Tomorrow, the annual trashing of North Street, otherwise known as the Pittsfield Fourth of July Parade, occurs on schedule. Like the annual return of the swallows to Capistrano, the parade descends upon Pittsfield for a couple hours, taking flight. Like the swallows, the parade leaves plenty of waste in its wake.

The problem seems to be a combination of not enough receptacles and the increasing slovenliness of some in the general public.

If You Can’t Lift the Face, Lower the Body

Each year, the litter problem gets a little bit more of out of control, trash by a thousand candy wrappers. Since the rapid decay of people’s behavior in “polite society” shows no signs of getting better (in case you haven’t noticed, men and women don’t dress up anymore when they go “upstreet”),  we would advise the parade committee to stock up on extra trash barrels. That won’t stop some litterbugs from their excretions, but it surely will help. If you can’t lower the river, you raise the bridge. Or as Phyllis Diller once said: “I’m so ugly the doctor said I didn’t qualify for a face lift, so I had him lower my body.”

How much does post-parade trash removal cost the taxpayers? How much in overtime does it cost the city to prepare, hold, take down, and clean up after this $90,000 pandemonia?

At $45,000 an Hour, It Better be Good

Parade organizers never believe it when THE PLANET tells them that we respect and honor their efforts. We do. They put in countless hours to bring the community two festivaled ones, if we may coin a word. We also extend unqualified support for our Right Honorable Good Friend, Peter Marchetti, a parade lover who puts everything he’s got into the often thankless job.

Our objection isn’t to anyone’s dedication or work ethos but  to the growing gap between the intent of the $90,000 Fourth of July Parade and its execution, between the idea and the reality. That, the poet T.S. Eliot wrote, is where the shadow falls, and it has fallen on the Pittsfield parade. Pittsfield’s parade isn’t home-timey. It’s commercial and slick. There’s not enough Huck Finn and the Founding Fathers but too much Lady Gaga.

Rick, A correspondent to THE PLANET, got at this beautifully, when he wrote:

every 4th of july i think back to the 60s and early 70s parades, and the fun after with wahconah park buzzing with the fireman’s muster, and later that evening the battle of the marching bands and to top it off a fire works display that got better year after year.those days are gone i guess but maybe if we try to bring that format back for one year it could be a hit…. it was a day of family, and friends both new and old. just the marching bands exhibition was worth waiting for, and the price of admission could help pay for the bands… have a nice 4th everyone…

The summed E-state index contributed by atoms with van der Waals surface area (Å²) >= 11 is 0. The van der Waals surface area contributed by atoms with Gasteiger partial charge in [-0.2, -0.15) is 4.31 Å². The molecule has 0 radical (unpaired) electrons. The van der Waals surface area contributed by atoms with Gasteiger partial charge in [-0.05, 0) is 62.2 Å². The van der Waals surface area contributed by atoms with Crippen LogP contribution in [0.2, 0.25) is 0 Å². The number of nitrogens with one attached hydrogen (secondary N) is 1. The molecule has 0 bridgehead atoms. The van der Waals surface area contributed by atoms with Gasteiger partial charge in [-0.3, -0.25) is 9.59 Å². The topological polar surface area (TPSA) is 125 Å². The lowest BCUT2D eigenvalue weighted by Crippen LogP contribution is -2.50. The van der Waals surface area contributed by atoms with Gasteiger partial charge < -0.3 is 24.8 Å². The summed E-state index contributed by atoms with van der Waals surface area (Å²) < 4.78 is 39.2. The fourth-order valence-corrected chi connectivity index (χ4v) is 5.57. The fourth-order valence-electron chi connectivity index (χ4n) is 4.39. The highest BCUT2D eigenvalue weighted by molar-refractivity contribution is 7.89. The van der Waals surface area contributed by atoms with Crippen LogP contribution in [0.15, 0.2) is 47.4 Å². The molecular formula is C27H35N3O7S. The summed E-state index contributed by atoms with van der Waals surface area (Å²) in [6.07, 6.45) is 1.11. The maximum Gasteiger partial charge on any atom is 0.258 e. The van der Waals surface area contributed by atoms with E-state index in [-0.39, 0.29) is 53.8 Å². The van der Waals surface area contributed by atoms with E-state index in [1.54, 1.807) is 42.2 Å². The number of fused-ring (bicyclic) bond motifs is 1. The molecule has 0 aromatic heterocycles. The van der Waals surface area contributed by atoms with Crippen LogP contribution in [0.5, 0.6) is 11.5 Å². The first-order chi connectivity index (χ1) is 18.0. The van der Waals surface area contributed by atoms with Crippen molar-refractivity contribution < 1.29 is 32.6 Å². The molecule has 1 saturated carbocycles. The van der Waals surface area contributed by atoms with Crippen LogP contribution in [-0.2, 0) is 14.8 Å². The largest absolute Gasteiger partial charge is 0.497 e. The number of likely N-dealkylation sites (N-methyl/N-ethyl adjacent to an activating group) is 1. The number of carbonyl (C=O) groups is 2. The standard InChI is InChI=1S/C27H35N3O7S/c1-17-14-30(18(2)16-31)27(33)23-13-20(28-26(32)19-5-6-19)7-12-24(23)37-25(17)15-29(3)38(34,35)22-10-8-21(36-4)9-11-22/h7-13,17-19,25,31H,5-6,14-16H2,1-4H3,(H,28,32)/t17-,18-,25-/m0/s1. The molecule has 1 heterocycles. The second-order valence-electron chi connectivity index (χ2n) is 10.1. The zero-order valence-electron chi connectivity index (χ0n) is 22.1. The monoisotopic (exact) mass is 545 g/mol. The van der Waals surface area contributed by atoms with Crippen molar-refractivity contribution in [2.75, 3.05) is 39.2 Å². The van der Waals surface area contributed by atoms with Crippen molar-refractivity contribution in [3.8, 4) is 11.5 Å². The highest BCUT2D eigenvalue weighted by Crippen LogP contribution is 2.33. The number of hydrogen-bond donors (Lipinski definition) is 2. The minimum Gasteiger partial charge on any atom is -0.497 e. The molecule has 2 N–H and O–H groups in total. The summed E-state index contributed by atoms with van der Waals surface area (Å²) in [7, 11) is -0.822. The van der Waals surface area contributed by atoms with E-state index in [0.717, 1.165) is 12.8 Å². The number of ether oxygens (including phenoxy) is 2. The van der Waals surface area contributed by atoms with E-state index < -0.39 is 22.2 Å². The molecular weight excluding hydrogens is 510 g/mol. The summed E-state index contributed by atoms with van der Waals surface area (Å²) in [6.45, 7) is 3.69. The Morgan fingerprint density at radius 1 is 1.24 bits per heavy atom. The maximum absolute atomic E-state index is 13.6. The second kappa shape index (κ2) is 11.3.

Why not? Why couldn’t this far more home-town and far less glitzy format be reintroduced. The Fourth celebration in Pittsfield would move from a two-hour “in-and-out” to an all-day community celebration.

A Long, Proud Tradition 

The parade committee website notes that the Pittsfield Fourth parade “dates back to 1824, when the procession consisted of Revolutionary War veterans and politicians riding in horse-drawn carriages.”

Over the year, of course, the parade grew, and the city got it just right in post-war years from 1946 to the late 1970s, the era mentioned by Rick. Back then, Pittsfield was a growing town, pushing 60,000, with a thriving economy, and populated overwhelmingly by the solid middle class. The Fourth parade during those years was created of, by, and for Pittsfield residents, using Pittsfield talent, and drawing upon Pittsfield spirit. The floats were homemade. The talent came from the area and marched for free.

Today, the parade has become homogenized, generic, imported celebration that must bring in acts and pay costly appearance fees for bands, talent, and balloons. These are the sorts of gimmicks any community can have, but does a Rent-All approach convey to proper spirit of the Fourth?

THE PLANET doesn’t think so. Neither does the parade committee, if it wishes to be honest. On it’s website, it says, “Today’s modern parade has floats, balloons, and marching bands but still retains the small-town, patriotic flavor of its roots.” That’s just the point. It doesn’t retain the “small-town flavor.” Having to tell us it does reminds us of when a politician says in response to a question we ask: “I’m glad you asked that question.” No. When they say that, they don’t like that you asked that question. Again, we acknowledge the fine job of community service done by hard workers, but their efforts are largely misplaced.